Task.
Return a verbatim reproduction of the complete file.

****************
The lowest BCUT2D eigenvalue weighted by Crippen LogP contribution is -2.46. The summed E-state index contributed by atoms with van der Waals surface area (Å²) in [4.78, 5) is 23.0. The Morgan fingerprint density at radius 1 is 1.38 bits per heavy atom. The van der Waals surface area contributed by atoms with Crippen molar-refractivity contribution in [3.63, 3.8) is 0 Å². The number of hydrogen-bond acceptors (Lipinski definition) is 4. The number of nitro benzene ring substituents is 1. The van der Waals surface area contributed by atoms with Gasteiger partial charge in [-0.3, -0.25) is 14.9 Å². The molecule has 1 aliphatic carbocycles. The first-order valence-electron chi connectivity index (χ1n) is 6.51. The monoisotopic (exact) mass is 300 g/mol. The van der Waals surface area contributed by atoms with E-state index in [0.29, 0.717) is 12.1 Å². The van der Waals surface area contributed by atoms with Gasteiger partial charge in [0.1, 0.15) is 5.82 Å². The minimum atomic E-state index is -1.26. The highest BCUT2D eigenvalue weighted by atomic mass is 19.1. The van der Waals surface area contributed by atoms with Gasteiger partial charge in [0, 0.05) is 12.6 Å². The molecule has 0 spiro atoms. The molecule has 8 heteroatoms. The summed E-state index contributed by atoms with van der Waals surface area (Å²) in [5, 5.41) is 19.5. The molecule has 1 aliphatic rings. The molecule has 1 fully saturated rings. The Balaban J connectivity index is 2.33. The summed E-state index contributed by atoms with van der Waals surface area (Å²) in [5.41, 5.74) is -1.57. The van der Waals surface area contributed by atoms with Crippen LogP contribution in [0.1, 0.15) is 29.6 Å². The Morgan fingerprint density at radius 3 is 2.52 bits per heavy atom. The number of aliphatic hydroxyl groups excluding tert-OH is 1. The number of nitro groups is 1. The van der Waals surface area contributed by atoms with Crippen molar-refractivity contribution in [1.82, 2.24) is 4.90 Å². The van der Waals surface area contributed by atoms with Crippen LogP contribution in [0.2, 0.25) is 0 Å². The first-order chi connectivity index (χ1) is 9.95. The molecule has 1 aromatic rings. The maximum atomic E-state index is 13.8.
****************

The lowest BCUT2D eigenvalue weighted by Crippen LogP contribution is -2.46. The summed E-state index contributed by atoms with van der Waals surface area (Å²) in [4.78, 5) is 23.0. The Morgan fingerprint density at radius 1 is 1.38 bits per heavy atom. The van der Waals surface area contributed by atoms with Crippen molar-refractivity contribution in [3.63, 3.8) is 0 Å². The number of hydrogen-bond acceptors (Lipinski definition) is 4. The number of nitro benzene ring substituents is 1. The van der Waals surface area contributed by atoms with Gasteiger partial charge in [-0.3, -0.25) is 14.9 Å². The molecule has 1 aliphatic carbocycles. The first-order valence-electron chi connectivity index (χ1n) is 6.51. The monoisotopic (exact) mass is 300 g/mol. The van der Waals surface area contributed by atoms with E-state index in [0.29, 0.717) is 12.1 Å². The van der Waals surface area contributed by atoms with Gasteiger partial charge in [0.1, 0.15) is 5.82 Å². The minimum atomic E-state index is -1.26. The highest BCUT2D eigenvalue weighted by atomic mass is 19.1. The van der Waals surface area contributed by atoms with Gasteiger partial charge in [0, 0.05) is 12.6 Å². The molecule has 0 spiro atoms. The molecule has 8 heteroatoms. The summed E-state index contributed by atoms with van der Waals surface area (Å²) in [5, 5.41) is 19.5. The molecule has 1 aliphatic rings. The molecule has 1 fully saturated rings. The Balaban J connectivity index is 2.33. The summed E-state index contributed by atoms with van der Waals surface area (Å²) in [5.41, 5.74) is -1.57. The van der Waals surface area contributed by atoms with Crippen LogP contribution in [0.1, 0.15) is 29.6 Å². The Morgan fingerprint density at radius 3 is 2.52 bits per heavy atom. The number of aliphatic hydroxyl groups excluding tert-OH is 1. The number of nitro groups is 1. The van der Waals surface area contributed by atoms with Crippen molar-refractivity contribution in [1.82, 2.24) is 4.90 Å². The van der Waals surface area contributed by atoms with Crippen LogP contribution in [0.2, 0.25) is 0 Å². The first-order chi connectivity index (χ1) is 9.95. The molecule has 1 aromatic rings. The maximum atomic E-state index is 13.8.